Lent begins on Ash Wednesday, which falls on February 22 this year. On this day, Christians around the world come together to receive ashes on their foreheads, in the shape of a cross. This powerful symbol reminds us of our mortality and our need for redemption. As the ashes are placed on our foreheads, we hear the words, “Remember that you are dust, and to dust you shall return.” These words are a call to repentance and a reminder of our ultimate destiny.

During the season of Lent, Christians are called to a period of fasting, prayer, and giving. This is a time for us to reflect on our own lives, turn away from sin and renew our relationship with God. Lent is an opportunity to examine our consciences, confess our sins, and seek forgiveness. Through prayer and fasting, we can draw closer to God and deepen our understanding of His will for our lives.

In the book of Joel, we read, “Return to me with all your heart, with fasting, with weeping, and with mourning; and rend your hearts and not your garments” (Joel 2:12-13, NLT). Lent is a time for us to “rend our hearts” and turn towards God with sincerity and humility.

As we begin this season of Lent, let us pray for God’s love and mercy to be poured out upon us. Let us pray for understanding and the courage to embrace the sacrifices this season demands. Let us be generous to one another, especially those in need, remembering the words of Jesus, “Truly I tell you, whatever you did for one of the least of these brothers and sisters of mine, you did for me” (Matthew 25:40, NLT).

May this season of Lent be a time of spiritual renewal and growth for all of us. May we draw closer to God and to one another, as we journey towards the celebration of Easter.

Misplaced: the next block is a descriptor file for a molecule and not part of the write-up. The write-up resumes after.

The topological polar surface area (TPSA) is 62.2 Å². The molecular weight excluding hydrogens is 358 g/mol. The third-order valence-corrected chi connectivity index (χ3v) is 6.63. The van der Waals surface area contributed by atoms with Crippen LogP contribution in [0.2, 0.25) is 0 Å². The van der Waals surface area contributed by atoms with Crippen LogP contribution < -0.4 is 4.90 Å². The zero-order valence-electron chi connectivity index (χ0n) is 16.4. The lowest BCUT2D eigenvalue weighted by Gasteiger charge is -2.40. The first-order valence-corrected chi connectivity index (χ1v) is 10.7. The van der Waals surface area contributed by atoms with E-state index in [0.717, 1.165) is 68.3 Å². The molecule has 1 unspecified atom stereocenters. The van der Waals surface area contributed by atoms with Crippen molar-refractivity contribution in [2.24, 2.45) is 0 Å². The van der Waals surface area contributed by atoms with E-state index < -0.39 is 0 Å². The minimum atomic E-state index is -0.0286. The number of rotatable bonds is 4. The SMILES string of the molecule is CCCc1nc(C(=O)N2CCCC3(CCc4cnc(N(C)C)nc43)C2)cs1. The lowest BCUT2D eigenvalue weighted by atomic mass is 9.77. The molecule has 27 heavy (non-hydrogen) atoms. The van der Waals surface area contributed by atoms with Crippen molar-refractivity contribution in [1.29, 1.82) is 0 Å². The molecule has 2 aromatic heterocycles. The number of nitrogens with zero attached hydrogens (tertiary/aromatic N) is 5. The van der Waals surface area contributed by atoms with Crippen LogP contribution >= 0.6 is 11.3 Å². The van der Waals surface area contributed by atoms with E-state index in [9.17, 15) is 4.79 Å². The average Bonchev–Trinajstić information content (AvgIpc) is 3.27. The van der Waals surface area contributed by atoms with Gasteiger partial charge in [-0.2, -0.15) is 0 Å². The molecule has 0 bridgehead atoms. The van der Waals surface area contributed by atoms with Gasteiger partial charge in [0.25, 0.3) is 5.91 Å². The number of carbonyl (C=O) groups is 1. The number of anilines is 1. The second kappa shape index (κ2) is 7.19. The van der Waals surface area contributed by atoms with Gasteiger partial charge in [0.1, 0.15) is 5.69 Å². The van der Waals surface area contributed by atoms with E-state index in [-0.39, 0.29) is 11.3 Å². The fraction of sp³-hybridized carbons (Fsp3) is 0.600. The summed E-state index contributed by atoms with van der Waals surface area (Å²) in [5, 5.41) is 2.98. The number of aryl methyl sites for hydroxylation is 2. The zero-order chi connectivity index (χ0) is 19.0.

Read my Lent Testimony to encourage you to participate in the Lent season this year.

#PatrioticSpaces: Building a Resilient Education System in Ghana

Earlier this evening, I had a chat with Dr. Kwabena Bempah Tandoh, the Deputy Director-General of the Ghana Education Service on #PatrioticSpaces. The topic for the conversation was, “Building a Resilient Education System in Ghana.” Though we had a few challenges on Twitter at the beginning of the Twitter Spaces, we managed to have the conversation, which was well patronised by Twitter users. Below are a few of my thoughts on the conversation and a few key take aways.

The COVID-19 pandemic highlighted the importance of a resilient education system in Ghana. It disrupted education delivery, with school closures and remote learning becoming the norm. However, it has also presented us with an opportunity to reflect on our education systems and make necessary changes.

Investment and Collaboration are Key

Investing in education is investing in the future of Ghana. A resilient education system requires a long-term commitment to prioritising education, as well as collaboration among stakeholders. It requires support for teachers and the necessary infrastructure and resources to provide quality education to all children in Ghana. Innovative ideas like smart classrooms, and other platforms for teaching and learning can prepare a country’s education system for uncertain times.

Personalized Learning is Crucial

Education is not a one-size-fits-all solution. Personalized learning is essential to ensure that every child gets the support they need to succeed. We must address existing inequities in the education system and ensure that all children have the same opportunities to learn and thrive. Dr. Tandoh explained how existing inequities and inequalities in the education system were enhanced by the pandemic and the steps that were taken to address them.

Technology Plays a Key Role

The pandemic showed us the potential of technology to support education delivery. However, access to technology remains a challenge for many children in Ghana. During the pandemic, practical steps were taken by the Ghana Education Service to bring teaching and learning to school children through television and radio. There were partnerships with telecommunications companies to ensure that education content was available and accessible for free. We must always ensure that all children have access to the necessary tools and skills to use technology effectively.